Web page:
Monday, 17 August 2015

Richard Long at the Arnolfini

I state my bias right away: Long is my hometown artist who I most admire.  His word work is poetry pared down to its most simple essence: the significant things we notice along the way.

And moving throughout the landscape is what this work is all about. The walk. Everything else is just recording and documenting. Which makes it rather difficult to mount an exhibition.

Happily the words on the walls work their magic, as do the site specific mud paintings and the slate cross.

New mud thumb prints are charming in their aboriginal patterning.

Meanwhile out of the gallery up on the Downs is Boyhood Line, which is worth finding (one third of the way up Ladies Mile on the right as you leave Clifton, if you want directions, as I had to ask three gallery staff before finding one who could show me, but not furnish me with, a map). The grass is overtaking the white stones and there is a certain amount of public interference going on, as Long expected.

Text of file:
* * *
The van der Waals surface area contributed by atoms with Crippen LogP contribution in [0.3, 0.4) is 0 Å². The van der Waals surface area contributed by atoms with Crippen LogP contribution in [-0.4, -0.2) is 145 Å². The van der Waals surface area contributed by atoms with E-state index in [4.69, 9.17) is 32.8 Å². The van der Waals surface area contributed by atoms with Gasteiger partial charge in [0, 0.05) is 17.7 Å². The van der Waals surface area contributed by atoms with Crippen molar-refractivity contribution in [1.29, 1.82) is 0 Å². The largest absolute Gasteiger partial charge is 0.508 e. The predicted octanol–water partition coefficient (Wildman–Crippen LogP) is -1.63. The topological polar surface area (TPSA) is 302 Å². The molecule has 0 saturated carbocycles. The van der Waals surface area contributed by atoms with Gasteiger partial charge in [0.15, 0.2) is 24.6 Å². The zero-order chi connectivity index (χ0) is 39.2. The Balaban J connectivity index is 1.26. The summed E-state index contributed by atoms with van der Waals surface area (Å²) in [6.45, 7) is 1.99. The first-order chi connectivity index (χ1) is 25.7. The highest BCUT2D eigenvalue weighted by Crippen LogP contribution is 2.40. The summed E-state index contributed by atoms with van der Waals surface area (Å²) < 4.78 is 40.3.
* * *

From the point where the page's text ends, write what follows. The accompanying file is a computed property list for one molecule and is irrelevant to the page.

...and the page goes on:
My only quibble, and it's not a small one, is that the Arnolfini does not have anywhere near enough gallery space to do Long's work justice. Not by a long chalk. There simply wasn't enough of on show to make a trip from anywhere other than Bristol worthwhile. Luckily, I was passing, otherwise I would have been sorely disappointed. But if you are local and like your art conceptual and constrained, enjoy this this summer.

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